Major US governance reforms move forwards

The US is moving forward with a series of comprehensive financial reforms in a new bill, “The Wall Street Reform and Consumer Protection Act of 2009”. In 1,279 pages, the new bill pulls together a total of six reform proposals which had been introduced individually over the course of recent months.

Subject to final amendments, the bill aims to “provide for financial regulatory reform, to protect consumers and investors, to enhance Federal understanding of insurance issues, to regulate the over-the-counter derivatives markets, and for other purposes.”

Here are some of the key points of immediate interest to shareholders:

Proxy Access

  •  Clarification that the Securities & Exchange Commission (SEC) has the authority  to issue proxy access rules;

Executive Compensation

  • Advisory shareholder votes on on executive compensation, including golden parachutes;
  • US listing rules to require the establishment of fully independent compensation committees;
  • Enhanced independence standards for compensation consultants;
  • Risk/Reward – financial institutions disclose to the regulators the structures of all incentive-based executive compensation arrangements;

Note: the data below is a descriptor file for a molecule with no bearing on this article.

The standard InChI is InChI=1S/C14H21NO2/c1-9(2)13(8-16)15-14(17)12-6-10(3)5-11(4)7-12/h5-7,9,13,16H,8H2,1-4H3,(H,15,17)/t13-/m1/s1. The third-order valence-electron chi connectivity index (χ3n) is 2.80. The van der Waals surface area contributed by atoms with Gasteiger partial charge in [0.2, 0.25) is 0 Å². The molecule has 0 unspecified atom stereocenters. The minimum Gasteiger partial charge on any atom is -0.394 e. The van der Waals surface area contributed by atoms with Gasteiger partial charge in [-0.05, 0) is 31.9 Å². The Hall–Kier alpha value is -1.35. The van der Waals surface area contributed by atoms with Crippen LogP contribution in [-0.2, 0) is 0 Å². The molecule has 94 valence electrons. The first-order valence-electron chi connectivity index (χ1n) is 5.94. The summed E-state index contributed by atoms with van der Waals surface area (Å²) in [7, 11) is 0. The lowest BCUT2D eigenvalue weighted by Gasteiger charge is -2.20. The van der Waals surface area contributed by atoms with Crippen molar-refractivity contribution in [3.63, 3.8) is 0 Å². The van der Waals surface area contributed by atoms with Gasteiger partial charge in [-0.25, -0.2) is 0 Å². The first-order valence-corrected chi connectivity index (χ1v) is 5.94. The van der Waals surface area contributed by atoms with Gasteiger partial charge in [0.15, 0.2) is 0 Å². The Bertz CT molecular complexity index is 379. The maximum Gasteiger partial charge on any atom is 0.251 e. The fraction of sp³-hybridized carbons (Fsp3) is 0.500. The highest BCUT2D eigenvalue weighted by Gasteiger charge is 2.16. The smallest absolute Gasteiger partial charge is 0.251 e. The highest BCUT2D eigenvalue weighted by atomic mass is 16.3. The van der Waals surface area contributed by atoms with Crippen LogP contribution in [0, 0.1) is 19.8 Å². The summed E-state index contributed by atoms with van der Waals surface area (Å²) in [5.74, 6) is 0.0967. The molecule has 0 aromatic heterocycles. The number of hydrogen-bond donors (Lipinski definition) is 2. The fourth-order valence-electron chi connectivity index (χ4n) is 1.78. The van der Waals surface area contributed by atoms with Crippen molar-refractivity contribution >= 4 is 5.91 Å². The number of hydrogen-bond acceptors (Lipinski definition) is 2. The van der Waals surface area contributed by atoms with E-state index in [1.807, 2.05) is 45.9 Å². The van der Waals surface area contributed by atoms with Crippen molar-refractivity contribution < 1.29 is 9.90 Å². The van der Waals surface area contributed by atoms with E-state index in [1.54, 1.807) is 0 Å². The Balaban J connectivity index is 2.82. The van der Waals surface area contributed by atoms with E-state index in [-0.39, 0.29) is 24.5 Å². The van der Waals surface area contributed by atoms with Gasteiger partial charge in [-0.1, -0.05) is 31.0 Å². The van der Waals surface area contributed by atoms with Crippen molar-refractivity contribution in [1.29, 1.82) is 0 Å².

• Regulators empowered to prohibit financial institutions from creating incentive-based payment arrangements, or any feature of any such arrangements, which in the view of regulations will encourage risky behaviours;

Credit Rating Agency Reform

  • Regulation
    • Creation of an SEC office to oversee credit rating agencies;
    • Establishment of a Credit Ratings Agency Advisory Board to advise the SEC on rating agency rules;
    • Removal of references to ratings in regulations,  federal agencies to determine suitability of reliance on ratings in regulations;
  • Conduct
    • Credit rating agencies’ boards to be comprised of at least one-third independent directors serving non-renewable five year terms;
    • Credit rating agencies’ directors pay not to be linked to the business performance of the agency;
    • Clarification of the parameters for suing credit rating agencies for “knowingly or recklessly violating the securities laws;”
    • Comprehensive disclosure requirements covering the type and number of credit ratings an agency has provided to the entity being rated, the fees charged, aggregate earnings from the rated entity over the prior two years; and
    • Disclosure of modelling assumptions and methodologies.

Links

Leave a Reply